The long-term survival of in vitro engineered nervous tissue derived from the specific neural differentiation of mouse embryonic stem cells.Biomaterials 2010; 31(27):7032-42B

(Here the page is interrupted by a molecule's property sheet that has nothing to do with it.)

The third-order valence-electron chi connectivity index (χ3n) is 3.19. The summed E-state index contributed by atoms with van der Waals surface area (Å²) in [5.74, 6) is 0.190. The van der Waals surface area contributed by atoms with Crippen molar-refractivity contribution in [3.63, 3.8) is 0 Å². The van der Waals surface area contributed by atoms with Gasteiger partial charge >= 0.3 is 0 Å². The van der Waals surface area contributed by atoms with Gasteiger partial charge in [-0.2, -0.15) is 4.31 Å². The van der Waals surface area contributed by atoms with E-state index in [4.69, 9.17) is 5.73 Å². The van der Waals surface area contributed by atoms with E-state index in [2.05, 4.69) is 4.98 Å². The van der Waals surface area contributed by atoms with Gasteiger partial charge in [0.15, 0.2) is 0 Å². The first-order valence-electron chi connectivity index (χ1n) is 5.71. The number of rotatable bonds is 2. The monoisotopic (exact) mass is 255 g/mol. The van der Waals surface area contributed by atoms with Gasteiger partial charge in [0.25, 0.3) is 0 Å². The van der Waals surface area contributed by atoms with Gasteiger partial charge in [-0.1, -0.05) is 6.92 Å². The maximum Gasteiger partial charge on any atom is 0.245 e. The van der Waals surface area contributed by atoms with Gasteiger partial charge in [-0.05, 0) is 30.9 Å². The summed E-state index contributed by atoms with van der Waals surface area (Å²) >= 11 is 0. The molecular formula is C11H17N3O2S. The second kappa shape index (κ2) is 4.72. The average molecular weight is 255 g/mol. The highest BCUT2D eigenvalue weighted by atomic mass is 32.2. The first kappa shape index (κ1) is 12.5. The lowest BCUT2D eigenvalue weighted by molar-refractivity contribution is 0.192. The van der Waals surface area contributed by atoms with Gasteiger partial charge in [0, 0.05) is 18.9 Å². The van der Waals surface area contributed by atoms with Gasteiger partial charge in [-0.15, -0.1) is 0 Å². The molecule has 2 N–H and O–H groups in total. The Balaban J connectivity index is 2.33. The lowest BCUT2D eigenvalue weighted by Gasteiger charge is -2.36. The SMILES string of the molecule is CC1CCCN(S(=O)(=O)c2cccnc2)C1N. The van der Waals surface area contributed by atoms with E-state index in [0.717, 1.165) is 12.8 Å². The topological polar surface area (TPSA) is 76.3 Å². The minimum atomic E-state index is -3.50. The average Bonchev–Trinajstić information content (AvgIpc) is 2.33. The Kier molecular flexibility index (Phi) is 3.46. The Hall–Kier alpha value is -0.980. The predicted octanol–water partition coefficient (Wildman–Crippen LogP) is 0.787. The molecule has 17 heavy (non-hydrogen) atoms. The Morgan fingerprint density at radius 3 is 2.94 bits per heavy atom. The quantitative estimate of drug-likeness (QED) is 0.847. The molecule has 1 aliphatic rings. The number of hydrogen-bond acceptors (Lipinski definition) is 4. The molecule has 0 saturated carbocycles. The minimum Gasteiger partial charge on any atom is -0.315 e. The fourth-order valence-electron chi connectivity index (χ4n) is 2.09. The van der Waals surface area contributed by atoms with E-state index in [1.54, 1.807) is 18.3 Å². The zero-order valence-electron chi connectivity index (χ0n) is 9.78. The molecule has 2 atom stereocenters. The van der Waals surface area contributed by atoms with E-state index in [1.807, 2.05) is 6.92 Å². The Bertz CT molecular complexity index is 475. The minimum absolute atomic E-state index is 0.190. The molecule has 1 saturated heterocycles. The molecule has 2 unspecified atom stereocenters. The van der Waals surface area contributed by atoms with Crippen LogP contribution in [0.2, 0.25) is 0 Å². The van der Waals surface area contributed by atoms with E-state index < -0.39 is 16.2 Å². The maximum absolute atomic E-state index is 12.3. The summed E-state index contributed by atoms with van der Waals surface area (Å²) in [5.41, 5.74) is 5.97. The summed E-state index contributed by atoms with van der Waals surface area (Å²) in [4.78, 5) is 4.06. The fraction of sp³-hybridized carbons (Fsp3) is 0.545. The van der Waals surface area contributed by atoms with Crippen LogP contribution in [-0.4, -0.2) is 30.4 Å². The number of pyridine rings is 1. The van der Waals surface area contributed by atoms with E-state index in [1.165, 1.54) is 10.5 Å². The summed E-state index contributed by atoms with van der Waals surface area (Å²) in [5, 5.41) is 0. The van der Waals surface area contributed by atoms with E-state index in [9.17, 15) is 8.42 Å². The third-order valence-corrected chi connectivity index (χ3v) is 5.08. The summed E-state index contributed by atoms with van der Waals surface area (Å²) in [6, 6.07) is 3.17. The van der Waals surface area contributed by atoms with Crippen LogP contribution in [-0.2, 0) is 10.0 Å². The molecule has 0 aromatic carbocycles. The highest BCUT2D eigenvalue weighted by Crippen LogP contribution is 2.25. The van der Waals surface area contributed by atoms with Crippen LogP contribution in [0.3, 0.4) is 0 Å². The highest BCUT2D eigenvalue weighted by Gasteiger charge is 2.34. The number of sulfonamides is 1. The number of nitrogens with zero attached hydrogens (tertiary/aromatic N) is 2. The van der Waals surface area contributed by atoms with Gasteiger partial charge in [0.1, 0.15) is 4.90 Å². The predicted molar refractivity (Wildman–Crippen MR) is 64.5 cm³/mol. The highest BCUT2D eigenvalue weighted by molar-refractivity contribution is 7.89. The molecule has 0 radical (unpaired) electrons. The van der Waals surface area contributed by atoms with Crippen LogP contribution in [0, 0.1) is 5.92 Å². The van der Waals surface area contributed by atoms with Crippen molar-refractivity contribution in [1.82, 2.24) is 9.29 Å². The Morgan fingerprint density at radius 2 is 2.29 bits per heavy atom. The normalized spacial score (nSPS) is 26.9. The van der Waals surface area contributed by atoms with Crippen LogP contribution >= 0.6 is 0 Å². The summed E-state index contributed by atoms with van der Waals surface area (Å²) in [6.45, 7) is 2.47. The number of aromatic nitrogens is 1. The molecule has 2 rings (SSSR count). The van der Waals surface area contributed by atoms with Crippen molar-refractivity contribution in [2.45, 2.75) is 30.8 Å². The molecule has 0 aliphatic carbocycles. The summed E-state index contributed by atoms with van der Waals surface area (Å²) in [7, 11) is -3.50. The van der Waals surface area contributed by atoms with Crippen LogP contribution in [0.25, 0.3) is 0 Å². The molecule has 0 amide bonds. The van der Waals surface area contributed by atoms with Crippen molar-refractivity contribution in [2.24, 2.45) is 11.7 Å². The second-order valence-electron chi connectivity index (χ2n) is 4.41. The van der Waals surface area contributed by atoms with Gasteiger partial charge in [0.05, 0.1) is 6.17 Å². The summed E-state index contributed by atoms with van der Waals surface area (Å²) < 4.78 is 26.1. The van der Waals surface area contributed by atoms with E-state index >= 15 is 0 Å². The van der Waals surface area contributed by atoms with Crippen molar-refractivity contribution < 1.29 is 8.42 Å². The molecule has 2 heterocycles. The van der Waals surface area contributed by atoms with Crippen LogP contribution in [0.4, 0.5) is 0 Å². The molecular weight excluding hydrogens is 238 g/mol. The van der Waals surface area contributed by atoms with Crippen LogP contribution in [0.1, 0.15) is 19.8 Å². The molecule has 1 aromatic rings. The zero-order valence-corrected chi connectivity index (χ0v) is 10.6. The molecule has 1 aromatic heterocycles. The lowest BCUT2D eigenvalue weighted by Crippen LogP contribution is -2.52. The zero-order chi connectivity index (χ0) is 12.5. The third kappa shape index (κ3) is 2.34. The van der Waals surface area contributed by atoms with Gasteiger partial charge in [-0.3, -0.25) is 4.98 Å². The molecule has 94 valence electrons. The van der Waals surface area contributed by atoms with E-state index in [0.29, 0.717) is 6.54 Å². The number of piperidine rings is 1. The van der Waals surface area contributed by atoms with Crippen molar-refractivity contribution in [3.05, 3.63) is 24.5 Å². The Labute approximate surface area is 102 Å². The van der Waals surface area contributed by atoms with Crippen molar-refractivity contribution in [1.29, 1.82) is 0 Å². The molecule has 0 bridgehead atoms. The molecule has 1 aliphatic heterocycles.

Embryonic stem cells (ESCs) offer attractive prospective as potential source of neurons for cell replacement therapy in human neurodegenerative diseases. Besides, ESCs neural differentiation enables in vitro tissue engineering for fundamental research and drug discovery aimed at the nervous system. We have established stable and long-term three-dimensional (3D) culture conditions which can be used to model long latency and complex neurodegenerative diseases. Mouse ESCs-derived neural progenitor cells generated by MS5 stromal cells induction, result in strictly neural 3D cultures of about 120-mum thick, whose cells expressed mature neuronal, astrocytes and myelin markers. Neurons were from the glutamatergic and gabaergic lineages. This nervous tissue was spatially organized in specific layers resembling brain sub-ependymal (SE) nervous tissue, and was maintained in vitro for at least 3.5 months with great stability. Electron microscopy showed the presence of mature synapses and myelinated axons, suggesting functional maturation. Electrophysiological activity revealed biological signals involving action potential propagation along neuronal fibres and synaptic-like release of neurotransmitters. The rapid development and stabilization of this 3D cultures model result in an abundant and long-lasting production that is compatible with multiple and productive investigations for neurodegenerative diseases modeling, drug and toxicology screening, stress and aging research.